Primary Characteristics of Students with Intellectual Disabilities (page 2)

By — Pearson Allyn Bacon Prentice Hall
Updated on Jul 24, 2013

Cognitive Performance

Students with mild intellectual disabilities are characterized by general delays in cognitive development that influence the acquisition of language and academic skills. Moreover, while these students can learn much information that is part of the general education curriculum, they learn more slowly than do typical students. Deficits in specific cognitive skill areas also contribute to this delay. Three of the most important cognitive skill deficits exhibited by students with mild intellectual disabilities are related to attention, memory, and generalization.

Attention  Students with mild intellectual disabilities have difficulty with different types of attention, including orienting to a task, selective attention, and sustaining attention to a task (Wenar & Kerig, 2006). Orienting to a task requires a student to look in the direction of the task (e.g., a teacher demonstrating how to solve a math problem on an overhead projector in the front of the room). Selective attention requires that the student attend to relevant aspects of the task and not to unimportant task components (e.g., attending to one type of math problem on a page and completing the appropriate operation). Finally, sustained attention requires that the student continue to attend to a task for a period of time.

The attentional difficulties of students with mild intellectual disabilities have several implications for how they may be more effectively taught (Beirne-Smith et al., 2006, p. 277). For example, teachers should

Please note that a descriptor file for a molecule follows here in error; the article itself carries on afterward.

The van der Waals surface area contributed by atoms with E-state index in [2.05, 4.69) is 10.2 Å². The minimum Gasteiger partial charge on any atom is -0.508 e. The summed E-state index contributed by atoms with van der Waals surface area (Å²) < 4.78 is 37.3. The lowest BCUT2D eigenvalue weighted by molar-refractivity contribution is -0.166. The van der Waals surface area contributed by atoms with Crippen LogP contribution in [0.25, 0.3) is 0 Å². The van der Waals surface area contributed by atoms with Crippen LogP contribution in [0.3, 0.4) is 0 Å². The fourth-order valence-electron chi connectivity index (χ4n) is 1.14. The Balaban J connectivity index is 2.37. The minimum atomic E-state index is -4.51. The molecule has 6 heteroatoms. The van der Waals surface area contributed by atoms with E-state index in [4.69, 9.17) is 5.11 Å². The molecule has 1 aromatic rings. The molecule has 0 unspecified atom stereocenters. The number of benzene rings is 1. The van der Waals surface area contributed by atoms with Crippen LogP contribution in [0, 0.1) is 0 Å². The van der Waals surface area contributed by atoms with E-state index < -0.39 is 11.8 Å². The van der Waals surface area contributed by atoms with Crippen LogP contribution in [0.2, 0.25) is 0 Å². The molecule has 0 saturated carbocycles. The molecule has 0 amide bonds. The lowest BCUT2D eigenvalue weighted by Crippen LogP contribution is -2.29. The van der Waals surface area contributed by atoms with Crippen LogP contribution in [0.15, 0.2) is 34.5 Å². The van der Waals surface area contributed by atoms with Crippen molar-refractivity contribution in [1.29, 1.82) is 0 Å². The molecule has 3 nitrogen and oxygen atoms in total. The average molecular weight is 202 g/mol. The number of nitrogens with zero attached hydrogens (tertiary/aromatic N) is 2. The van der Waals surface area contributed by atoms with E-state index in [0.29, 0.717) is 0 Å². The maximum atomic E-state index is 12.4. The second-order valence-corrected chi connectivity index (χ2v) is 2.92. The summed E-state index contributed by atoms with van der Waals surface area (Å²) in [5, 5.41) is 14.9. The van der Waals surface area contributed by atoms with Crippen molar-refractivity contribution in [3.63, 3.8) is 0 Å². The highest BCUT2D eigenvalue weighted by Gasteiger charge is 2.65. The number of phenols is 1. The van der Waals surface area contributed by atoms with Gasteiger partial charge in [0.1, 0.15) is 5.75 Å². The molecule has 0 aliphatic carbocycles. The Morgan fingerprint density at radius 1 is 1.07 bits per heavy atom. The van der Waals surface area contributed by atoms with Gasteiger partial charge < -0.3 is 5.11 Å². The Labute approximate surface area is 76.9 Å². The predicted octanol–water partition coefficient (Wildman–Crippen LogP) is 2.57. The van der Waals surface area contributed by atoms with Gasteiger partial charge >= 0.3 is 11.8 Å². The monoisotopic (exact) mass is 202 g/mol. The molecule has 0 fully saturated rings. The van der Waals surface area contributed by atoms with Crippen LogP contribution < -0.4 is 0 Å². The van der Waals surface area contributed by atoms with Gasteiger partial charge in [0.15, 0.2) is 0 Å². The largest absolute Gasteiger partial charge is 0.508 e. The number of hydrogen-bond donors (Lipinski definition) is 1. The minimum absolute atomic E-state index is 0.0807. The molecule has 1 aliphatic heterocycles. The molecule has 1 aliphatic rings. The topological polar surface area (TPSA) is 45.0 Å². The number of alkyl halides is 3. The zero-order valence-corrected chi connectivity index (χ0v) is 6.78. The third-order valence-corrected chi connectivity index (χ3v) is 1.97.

1. present initial stimuli that vary in only a few dimensions,
  2. direct the individual's attention to these critical dimensions,
  3. initially remove extraneous stimuli that may distract the individual from attending
  4. increase the difficulty of the task over time, and
  5. teach the student decision-making rules for discriminating relevant from irrelevant stimuli.

Memory  Students with mild intellectual disabilities also have difficulty remembering information (i.e., short-term memory). For example, these students may have difficulty remembering math facts or spelling words; or if they remember this information one day, they may forget it the next. To some degree, memory problems are influenced by attentional difficulties. That is, students will have difficulty remembering information if they do not orient to the information, select the information that needs to be remembered, and maintain attention to the important material for a period of time.

However, distinct from attentional problems, students with mild intellectual disabilities have difficulty generating and using strategies that help facilitate short-term memory. For example, when students attempt to remember information, many use a rehearsal strategy (repeating information over and over) to facilitate learning (Kirk, Gallagher, Anastasiow, & Coleman, 2006). Teaching approaches to addressing short-term memory deficits include focusing on meaningful content during instruction and instructing students about strategies that they might use to facilitate remembering information (e.g., rehearsal, clustering information, using mnemonic devices) (Smith, Polloway, Patton, & Dowdy, 2004).

Generalization  A final area in which many students with mild intellectual disabilities have difficulty relates to the generalization of information to other material or settings (Wenar & Kerig, 2006). For example, a student may learn operations for addition and subtraction but may then have difficulty generalizing this information to a division problem. Similarly, a student may learn a new word when reading material in one subject area but may have difficulty reading the same word in other reading material. Students with mild intellectual disabilities also have difficulty generalizing material learned in one setting to another (e.g., from school to the community). Teaching strategies that may be used to address difficulties with generalization include teaching material in relevant contexts, reinforcing students for generalizing information across material or settings, reminding students to apply information they have learned in one setting to another, and teaching information in multiple settings (Smith et al., 2004).

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